Review: Bushnell Phantom GPS

January 17, 2020

Growing up around bird watchers, an astronomy hobbyist, and hunters, Bushnell was practically a household name for me. In actuality, it is probably a household name for most people as the company was founded on the idea of bringing affordable binoculars to the masses. Back in 1948, David P. Bushnell brought back some binoculars from Japan and sold them for about half of what other companies were selling binoculars for. The venture was so successful that he renamed his import business to Bushnell Optical. Over the years the company expanded into other areas of outdoor recreation, eventually getting into the golf market.

While Bushnell might be known for their optics and in the golf world, their laser rangefinders they also have been selling GPS devices to track distance on the golf course for over a decade now. Back in 2009, the company launched its first handheld GPS device, the Yardage Pro. Partnering with L1 Technologies and their iGolf brand to download course information, the Yardage Pro required a $34.95 per year membership fee, which gave you access to download up to 100 different courses that were stored on your computer and synced with the device. Over the years Bushnell’s GPS devices got smaller with the Neo, the Neo+ and eventually the NEO Ghost. As these GPS devices were developed and technology advanced, the subscription model was eventually dropped and course information was stored locally on the device.

The NEO Ghost was originally launched in 2015, and three years later the follow-up was launched the Bushnell Phantom. Almost identical to the NEO Ghost in terms of functionality and looks, the biggest changes included the addition of a magnetic mount they called Bite Technology, the addition of Bluetooth to do course syncing with your mobile device.

Product Reviewed: Bushnell Phantom

  • MSRP: $129.99*
  • Launch Date: February 2018

Coming in four colors — black, blue, green and red — I chose my favorite color: green. The blue and green colors are more neon than not and though they aren’t the day-glow neon of the 90s, they come delightfully close.1 It’s a very solid feeling device that I feel like I could drop on the floor and have it come out working and in one piece, but I won’t test that theory out.

In the box, there is a very short quick start guide, a micro-USB charging cable, the device itself and a metal clip that attaches to the back BITE magnet so you can clip it to your belt. The back of the device protrudes in the middle slightly, while the clip is a little concave, allowing it to snap to the device and seems to hold in place fairly well.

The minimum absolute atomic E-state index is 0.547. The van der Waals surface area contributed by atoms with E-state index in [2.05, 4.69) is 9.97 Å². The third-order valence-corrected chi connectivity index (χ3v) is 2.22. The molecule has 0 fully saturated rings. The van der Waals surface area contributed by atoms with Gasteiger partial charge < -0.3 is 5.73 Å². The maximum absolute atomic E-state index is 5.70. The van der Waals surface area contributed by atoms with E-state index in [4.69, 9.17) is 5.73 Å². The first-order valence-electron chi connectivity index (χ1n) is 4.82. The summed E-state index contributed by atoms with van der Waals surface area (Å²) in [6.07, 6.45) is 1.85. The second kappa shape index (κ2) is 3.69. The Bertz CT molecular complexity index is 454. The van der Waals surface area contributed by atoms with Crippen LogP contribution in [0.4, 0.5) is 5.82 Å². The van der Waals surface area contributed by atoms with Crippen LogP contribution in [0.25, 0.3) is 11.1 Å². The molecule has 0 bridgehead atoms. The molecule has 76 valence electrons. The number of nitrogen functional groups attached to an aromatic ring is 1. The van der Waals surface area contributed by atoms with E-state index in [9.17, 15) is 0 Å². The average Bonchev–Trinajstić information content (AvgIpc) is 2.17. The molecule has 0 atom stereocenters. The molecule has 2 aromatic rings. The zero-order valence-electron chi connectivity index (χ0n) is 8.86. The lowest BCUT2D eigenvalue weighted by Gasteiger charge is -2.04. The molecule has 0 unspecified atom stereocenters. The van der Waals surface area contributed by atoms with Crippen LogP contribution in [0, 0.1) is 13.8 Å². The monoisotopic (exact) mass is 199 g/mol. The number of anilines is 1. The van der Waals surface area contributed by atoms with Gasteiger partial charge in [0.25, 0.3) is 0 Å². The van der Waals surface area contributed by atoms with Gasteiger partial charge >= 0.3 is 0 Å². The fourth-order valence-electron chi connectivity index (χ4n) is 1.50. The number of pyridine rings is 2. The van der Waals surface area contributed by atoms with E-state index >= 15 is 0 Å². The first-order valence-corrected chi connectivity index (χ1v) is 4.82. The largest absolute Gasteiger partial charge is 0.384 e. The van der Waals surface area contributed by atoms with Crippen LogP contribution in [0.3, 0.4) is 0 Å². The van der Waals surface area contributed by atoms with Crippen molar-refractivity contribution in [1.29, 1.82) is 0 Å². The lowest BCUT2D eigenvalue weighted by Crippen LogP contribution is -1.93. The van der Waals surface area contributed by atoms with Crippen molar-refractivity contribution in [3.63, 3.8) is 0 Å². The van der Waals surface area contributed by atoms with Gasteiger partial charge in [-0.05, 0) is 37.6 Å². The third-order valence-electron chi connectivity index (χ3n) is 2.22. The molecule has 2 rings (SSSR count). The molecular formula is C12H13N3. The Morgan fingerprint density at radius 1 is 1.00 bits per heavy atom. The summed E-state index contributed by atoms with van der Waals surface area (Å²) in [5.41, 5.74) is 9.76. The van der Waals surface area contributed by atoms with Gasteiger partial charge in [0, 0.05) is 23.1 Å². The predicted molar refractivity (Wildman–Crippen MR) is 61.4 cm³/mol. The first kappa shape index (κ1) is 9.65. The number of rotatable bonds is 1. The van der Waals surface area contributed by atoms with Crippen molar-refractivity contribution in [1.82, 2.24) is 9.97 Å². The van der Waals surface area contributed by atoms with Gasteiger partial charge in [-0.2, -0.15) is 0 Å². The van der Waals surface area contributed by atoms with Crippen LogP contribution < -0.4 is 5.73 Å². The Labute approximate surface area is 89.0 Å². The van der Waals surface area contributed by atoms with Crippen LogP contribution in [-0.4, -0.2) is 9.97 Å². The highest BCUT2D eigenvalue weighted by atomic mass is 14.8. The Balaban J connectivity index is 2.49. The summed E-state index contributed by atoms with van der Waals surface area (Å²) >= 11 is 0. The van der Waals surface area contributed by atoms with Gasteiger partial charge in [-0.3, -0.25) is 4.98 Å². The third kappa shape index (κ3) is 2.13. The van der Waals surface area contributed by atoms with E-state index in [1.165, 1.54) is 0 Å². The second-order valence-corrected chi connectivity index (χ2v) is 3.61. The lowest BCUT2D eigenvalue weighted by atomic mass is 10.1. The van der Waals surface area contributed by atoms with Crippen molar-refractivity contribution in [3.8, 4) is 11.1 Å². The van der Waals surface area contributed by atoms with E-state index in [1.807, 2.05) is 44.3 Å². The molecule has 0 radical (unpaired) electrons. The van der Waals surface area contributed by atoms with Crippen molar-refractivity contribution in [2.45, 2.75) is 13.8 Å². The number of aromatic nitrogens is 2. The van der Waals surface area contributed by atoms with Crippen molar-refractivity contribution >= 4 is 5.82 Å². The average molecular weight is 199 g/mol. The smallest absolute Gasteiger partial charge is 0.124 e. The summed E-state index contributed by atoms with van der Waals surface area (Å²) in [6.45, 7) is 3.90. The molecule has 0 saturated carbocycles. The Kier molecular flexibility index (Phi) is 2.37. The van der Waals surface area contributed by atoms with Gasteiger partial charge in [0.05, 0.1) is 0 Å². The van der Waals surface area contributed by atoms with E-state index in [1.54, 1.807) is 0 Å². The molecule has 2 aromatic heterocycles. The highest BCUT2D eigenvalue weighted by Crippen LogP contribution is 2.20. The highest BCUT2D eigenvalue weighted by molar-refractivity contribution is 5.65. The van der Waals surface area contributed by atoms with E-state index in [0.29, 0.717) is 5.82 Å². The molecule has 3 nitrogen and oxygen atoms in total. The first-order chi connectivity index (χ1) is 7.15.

The fact this only comes with a quick start guide and not a full manual is a little confusing, but there are only six buttons on the device, all of which are labeled, and it seems very straight forward. Just for research-sake however, I went and found the full manual on the Bushnell Golf website and was surprised that there is quite a bit of functionality that I otherwise would not have guessed at. First, briefly pressing the PWR button turns on a backlight, which I guess is helpful if you’re deep in the woods and need to know how far you’ve wandered from civilization looking for your ball.

Next, besides the primary function of giving you the distance to the front, middle and back of the green, you are also able to press the SELECT button and see the distances to the four most significant hazards on the hole. It’s more than just bunker or water hazard, it describes the location and hazard in a fairly extensive shorthand. Here is the full list:

  • BGB Back Green Bunker
  • BGW Back Green Water
  • CRK Creek Layup
  • CRKC Creek Carry
  • EOF End of Fairway
  • FGB Front Green Bunker
  • FGW Front Green Water Layup
  • FGWC Front Green Water Carry
  • LFB Left Fairway Bunker
  • LFW Left Fairway Water Layup
  • LFWC Left Fairway Water Carry
  • LGB Left Green Bunker
  • LGW Left Green Water
  • MFB Middle Fairway Bunker
  • MFW Middle Fairway Water Layup
  • MFWC Middle Fairway Water Carry
  • RFB Right Fairway Bunker
  • RFW Right Fairway Water Layup
  • RFWC Right Fairway Water Carry
  • RGB Right Green Bunker
  • RGW Right Green Water

I think that a visual GPS with these hazards would be a little easier to use, but I understand the limitations of this device for its simplicity and keeping costs down with just a monochromatic screen.